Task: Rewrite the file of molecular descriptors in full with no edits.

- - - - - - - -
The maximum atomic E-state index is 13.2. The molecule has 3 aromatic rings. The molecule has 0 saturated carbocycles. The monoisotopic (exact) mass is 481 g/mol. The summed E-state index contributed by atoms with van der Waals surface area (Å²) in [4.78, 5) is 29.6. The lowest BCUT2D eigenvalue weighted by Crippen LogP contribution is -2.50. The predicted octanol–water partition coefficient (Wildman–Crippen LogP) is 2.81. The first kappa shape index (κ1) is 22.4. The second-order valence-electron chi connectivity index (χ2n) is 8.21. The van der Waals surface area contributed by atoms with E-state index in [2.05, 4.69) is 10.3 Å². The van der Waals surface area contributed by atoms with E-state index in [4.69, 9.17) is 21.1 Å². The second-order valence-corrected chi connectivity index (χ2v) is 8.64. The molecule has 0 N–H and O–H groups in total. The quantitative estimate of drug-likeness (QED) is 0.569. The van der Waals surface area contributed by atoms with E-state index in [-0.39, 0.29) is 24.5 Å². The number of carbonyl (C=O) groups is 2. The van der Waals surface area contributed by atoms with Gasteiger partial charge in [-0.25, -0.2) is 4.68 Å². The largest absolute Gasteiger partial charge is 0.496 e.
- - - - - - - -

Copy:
The maximum atomic E-state index is 13.2. The molecule has 3 aromatic rings. The molecule has 0 saturated carbocycles. The monoisotopic (exact) mass is 481 g/mol. The summed E-state index contributed by atoms with van der Waals surface area (Å²) in [4.78, 5) is 29.6. The lowest BCUT2D eigenvalue weighted by Crippen LogP contribution is -2.50. The predicted octanol–water partition coefficient (Wildman–Crippen LogP) is 2.81. The first kappa shape index (κ1) is 22.4. The second-order valence-electron chi connectivity index (χ2n) is 8.21. The van der Waals surface area contributed by atoms with E-state index in [2.05, 4.69) is 10.3 Å². The van der Waals surface area contributed by atoms with E-state index in [4.69, 9.17) is 21.1 Å². The second-order valence-corrected chi connectivity index (χ2v) is 8.64. The molecule has 0 N–H and O–H groups in total. The quantitative estimate of drug-likeness (QED) is 0.569. The van der Waals surface area contributed by atoms with E-state index in [-0.39, 0.29) is 24.5 Å². The number of carbonyl (C=O) groups is 2. The van der Waals surface area contributed by atoms with Gasteiger partial charge in [-0.25, -0.2) is 4.68 Å². The largest absolute Gasteiger partial charge is 0.496 e.